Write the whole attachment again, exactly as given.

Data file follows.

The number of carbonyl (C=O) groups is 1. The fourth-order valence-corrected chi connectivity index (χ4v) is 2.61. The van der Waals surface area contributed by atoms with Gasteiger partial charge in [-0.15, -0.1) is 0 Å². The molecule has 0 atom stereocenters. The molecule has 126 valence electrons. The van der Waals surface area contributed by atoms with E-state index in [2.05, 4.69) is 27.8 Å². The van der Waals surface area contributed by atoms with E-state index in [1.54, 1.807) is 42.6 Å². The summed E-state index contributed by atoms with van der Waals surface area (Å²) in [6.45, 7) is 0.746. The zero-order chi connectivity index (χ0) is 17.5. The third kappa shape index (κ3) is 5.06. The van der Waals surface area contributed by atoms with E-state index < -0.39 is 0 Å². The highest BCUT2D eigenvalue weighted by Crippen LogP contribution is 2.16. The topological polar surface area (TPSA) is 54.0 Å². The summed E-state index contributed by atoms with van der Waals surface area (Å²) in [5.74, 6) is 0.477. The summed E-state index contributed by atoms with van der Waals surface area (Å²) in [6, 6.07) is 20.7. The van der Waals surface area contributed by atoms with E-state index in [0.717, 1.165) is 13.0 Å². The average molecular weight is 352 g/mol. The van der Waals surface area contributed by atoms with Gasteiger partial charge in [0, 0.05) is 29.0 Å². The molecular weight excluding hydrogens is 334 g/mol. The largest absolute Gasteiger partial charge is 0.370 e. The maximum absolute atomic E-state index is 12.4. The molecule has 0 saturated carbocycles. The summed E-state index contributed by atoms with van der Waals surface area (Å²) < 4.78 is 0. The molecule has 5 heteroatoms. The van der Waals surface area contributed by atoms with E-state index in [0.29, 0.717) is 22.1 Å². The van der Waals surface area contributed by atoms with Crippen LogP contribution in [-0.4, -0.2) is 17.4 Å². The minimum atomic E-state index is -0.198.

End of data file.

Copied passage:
The number of carbonyl (C=O) groups is 1. The fourth-order valence-corrected chi connectivity index (χ4v) is 2.61. The van der Waals surface area contributed by atoms with Gasteiger partial charge in [-0.15, -0.1) is 0 Å². The molecule has 0 atom stereocenters. The molecule has 126 valence electrons. The van der Waals surface area contributed by atoms with E-state index in [2.05, 4.69) is 27.8 Å². The van der Waals surface area contributed by atoms with E-state index in [1.54, 1.807) is 42.6 Å². The summed E-state index contributed by atoms with van der Waals surface area (Å²) in [6.45, 7) is 0.746. The zero-order chi connectivity index (χ0) is 17.5. The third kappa shape index (κ3) is 5.06. The van der Waals surface area contributed by atoms with E-state index < -0.39 is 0 Å². The highest BCUT2D eigenvalue weighted by Crippen LogP contribution is 2.16. The topological polar surface area (TPSA) is 54.0 Å². The summed E-state index contributed by atoms with van der Waals surface area (Å²) in [5.74, 6) is 0.477. The summed E-state index contributed by atoms with van der Waals surface area (Å²) in [6, 6.07) is 20.7. The van der Waals surface area contributed by atoms with E-state index in [0.717, 1.165) is 13.0 Å². The average molecular weight is 352 g/mol. The van der Waals surface area contributed by atoms with Gasteiger partial charge in [0, 0.05) is 29.0 Å². The molecular weight excluding hydrogens is 334 g/mol. The largest absolute Gasteiger partial charge is 0.370 e. The maximum absolute atomic E-state index is 12.4. The molecule has 0 saturated carbocycles. The summed E-state index contributed by atoms with van der Waals surface area (Å²) < 4.78 is 0. The molecule has 5 heteroatoms. The van der Waals surface area contributed by atoms with E-state index in [0.29, 0.717) is 22.1 Å². The van der Waals surface area contributed by atoms with Crippen LogP contribution in [-0.4, -0.2) is 17.4 Å². The minimum atomic E-state index is -0.198.